Major League Baseball continually has an issue with deciding whether or not some of its greatest players of all-time should be inducted into its Hall of Fame because of blatant cheating, cancelled a World Series less than twenty years ago, and baseball teams all but technically out of the playoff hunt continue to sell-out home games (see: Philadelphia Phillies).
So, do we have the control we really think we do as fans? It’s tough to tell. The aforementioned leagues are less stable financially in general than the NFL, which begs the question: is the NFL too big to fail? At this juncture, it appears so, sadly enough.
This means that we, as fans, simply don’t have the power we may think we have. This is especially true in modern times, what with fantasy sports, the overflow of ESPN channels we get in basic cable packages, among other aspects, all leading to the fact that sports are more profitable than they’ve ever been. We simply can’t get enough of them.
If the NFL brought out the referee quality seen this season in 1970, they may be in dire straits for a little while. But today? No chance. Whether we like or not, we’re sports junkies, and the only thing that will get us our fix is more action from the fields, courts and rinks.
What we are now witnessing are well-oiled companies, not sports teams, operating at a remarkably high level on a business scale. They are money making machines, and as long as they know people will wake up the next day and still love sports, they will do whatever possible for their own bottom line, even if this means brief detriment to the quality of the product they produce.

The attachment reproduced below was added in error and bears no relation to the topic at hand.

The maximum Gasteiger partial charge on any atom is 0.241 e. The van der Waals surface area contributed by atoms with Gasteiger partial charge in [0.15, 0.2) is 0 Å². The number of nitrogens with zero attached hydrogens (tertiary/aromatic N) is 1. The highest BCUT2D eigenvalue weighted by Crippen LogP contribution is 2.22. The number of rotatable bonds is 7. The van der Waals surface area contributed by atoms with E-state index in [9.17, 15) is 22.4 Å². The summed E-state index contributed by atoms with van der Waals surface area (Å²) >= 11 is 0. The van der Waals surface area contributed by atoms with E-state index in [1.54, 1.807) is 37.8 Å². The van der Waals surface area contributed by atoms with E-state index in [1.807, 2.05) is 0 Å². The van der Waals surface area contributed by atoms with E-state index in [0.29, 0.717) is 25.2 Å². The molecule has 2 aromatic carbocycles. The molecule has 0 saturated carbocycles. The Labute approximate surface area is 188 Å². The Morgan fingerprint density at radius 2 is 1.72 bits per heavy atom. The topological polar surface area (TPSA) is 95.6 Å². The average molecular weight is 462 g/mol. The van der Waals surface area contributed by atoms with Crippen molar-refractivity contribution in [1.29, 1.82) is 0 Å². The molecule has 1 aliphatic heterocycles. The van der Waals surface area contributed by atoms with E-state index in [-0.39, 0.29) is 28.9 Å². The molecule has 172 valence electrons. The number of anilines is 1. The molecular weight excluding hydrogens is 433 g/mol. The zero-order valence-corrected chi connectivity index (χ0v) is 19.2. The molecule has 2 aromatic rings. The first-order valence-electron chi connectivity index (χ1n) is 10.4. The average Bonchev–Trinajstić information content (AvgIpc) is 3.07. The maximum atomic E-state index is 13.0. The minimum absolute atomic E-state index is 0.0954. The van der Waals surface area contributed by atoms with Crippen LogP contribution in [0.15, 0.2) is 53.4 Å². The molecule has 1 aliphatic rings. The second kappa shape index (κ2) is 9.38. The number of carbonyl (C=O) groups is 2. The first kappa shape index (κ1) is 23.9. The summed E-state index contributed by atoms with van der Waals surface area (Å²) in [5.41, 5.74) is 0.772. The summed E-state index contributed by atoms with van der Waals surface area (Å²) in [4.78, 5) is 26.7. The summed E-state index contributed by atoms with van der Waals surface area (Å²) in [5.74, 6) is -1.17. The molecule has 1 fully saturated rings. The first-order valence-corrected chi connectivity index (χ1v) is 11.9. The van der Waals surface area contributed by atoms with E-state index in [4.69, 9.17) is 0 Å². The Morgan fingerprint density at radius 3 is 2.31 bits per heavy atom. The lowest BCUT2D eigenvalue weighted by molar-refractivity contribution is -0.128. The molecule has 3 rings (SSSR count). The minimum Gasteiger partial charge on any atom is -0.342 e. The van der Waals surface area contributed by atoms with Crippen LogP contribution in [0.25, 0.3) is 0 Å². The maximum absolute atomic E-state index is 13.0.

It’s simple economics: supply and demand. If the demand doesn’t change for a weaker product and shows no signs of doing so, what’s the motivation to improve by suppliers?
It seems almost all we can give in today’s “golden age” of sports is teams and leagues our trust that they will look out for some of our best interests as fans, given we are the plebeians that harvest the goods that make their big machine go.
But they know if one of us goes, another can and will take our place.
This is why it hurts even more when a league like the NFL openly disobeys that trust, as they have, to boost their bottom line bit by bit. It’s a slap in the face to us, the fans. The system of how we take in sports has gotten so intricate and complex and our interest in them so profound, we’ve established an environment where a league with the NFL’s popularity seemingly has no possibility of failing. (Unless it comes from, gasp, concussions.)
Unfortunately, it seems all we have as fans is a Hail Mary of hope and misplaced trust. We can only hope it goes smoother than the one in Seattle and the right call is made.